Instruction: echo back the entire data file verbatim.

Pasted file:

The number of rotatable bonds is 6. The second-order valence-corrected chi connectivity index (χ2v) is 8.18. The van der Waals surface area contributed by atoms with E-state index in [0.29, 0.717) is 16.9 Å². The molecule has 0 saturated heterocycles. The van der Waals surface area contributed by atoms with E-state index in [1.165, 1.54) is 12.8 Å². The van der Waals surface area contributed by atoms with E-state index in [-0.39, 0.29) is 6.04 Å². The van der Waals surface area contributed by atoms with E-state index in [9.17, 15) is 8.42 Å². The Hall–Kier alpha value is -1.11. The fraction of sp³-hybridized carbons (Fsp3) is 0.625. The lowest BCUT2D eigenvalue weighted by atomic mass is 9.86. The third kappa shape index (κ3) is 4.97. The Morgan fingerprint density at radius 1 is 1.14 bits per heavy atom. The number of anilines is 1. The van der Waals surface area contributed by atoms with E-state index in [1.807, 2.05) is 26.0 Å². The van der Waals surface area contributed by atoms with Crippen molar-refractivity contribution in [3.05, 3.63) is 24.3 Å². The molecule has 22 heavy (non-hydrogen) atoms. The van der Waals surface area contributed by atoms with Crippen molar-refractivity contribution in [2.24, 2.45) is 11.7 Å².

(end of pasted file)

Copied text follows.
The number of rotatable bonds is 6. The second-order valence-corrected chi connectivity index (χ2v) is 8.18. The van der Waals surface area contributed by atoms with E-state index in [0.29, 0.717) is 16.9 Å². The molecule has 0 saturated heterocycles. The van der Waals surface area contributed by atoms with E-state index in [1.165, 1.54) is 12.8 Å². The van der Waals surface area contributed by atoms with E-state index in [-0.39, 0.29) is 6.04 Å². The van der Waals surface area contributed by atoms with E-state index in [9.17, 15) is 8.42 Å². The Hall–Kier alpha value is -1.11. The fraction of sp³-hybridized carbons (Fsp3) is 0.625. The lowest BCUT2D eigenvalue weighted by atomic mass is 9.86. The third kappa shape index (κ3) is 4.97. The Morgan fingerprint density at radius 1 is 1.14 bits per heavy atom. The number of anilines is 1. The van der Waals surface area contributed by atoms with E-state index in [1.807, 2.05) is 26.0 Å². The van der Waals surface area contributed by atoms with Crippen molar-refractivity contribution in [3.05, 3.63) is 24.3 Å². The molecule has 22 heavy (non-hydrogen) atoms. The van der Waals surface area contributed by atoms with Crippen molar-refractivity contribution in [2.24, 2.45) is 11.7 Å².